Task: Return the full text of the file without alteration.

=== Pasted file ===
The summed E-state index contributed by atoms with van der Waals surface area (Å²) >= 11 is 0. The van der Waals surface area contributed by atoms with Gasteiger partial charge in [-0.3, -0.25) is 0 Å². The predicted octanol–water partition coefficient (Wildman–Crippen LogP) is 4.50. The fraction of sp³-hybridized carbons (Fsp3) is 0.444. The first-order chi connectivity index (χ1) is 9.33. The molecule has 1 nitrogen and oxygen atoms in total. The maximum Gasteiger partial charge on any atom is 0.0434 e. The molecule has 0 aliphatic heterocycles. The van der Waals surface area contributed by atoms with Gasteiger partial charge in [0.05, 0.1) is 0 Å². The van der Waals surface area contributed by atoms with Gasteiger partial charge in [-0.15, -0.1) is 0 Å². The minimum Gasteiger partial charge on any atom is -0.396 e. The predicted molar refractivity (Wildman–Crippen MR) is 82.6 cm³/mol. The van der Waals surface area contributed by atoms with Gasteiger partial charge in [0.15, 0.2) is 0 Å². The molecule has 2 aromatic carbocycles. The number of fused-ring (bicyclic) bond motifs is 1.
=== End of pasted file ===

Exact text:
The summed E-state index contributed by atoms with van der Waals surface area (Å²) >= 11 is 0. The van der Waals surface area contributed by atoms with Gasteiger partial charge in [-0.3, -0.25) is 0 Å². The predicted octanol–water partition coefficient (Wildman–Crippen LogP) is 4.50. The fraction of sp³-hybridized carbons (Fsp3) is 0.444. The first-order chi connectivity index (χ1) is 9.33. The molecule has 1 nitrogen and oxygen atoms in total. The maximum Gasteiger partial charge on any atom is 0.0434 e. The molecule has 0 aliphatic heterocycles. The van der Waals surface area contributed by atoms with Gasteiger partial charge in [0.05, 0.1) is 0 Å². The van der Waals surface area contributed by atoms with Gasteiger partial charge in [-0.15, -0.1) is 0 Å². The minimum Gasteiger partial charge on any atom is -0.396 e. The predicted molar refractivity (Wildman–Crippen MR) is 82.6 cm³/mol. The van der Waals surface area contributed by atoms with Gasteiger partial charge in [0.15, 0.2) is 0 Å². The molecule has 2 aromatic carbocycles. The number of fused-ring (bicyclic) bond motifs is 1.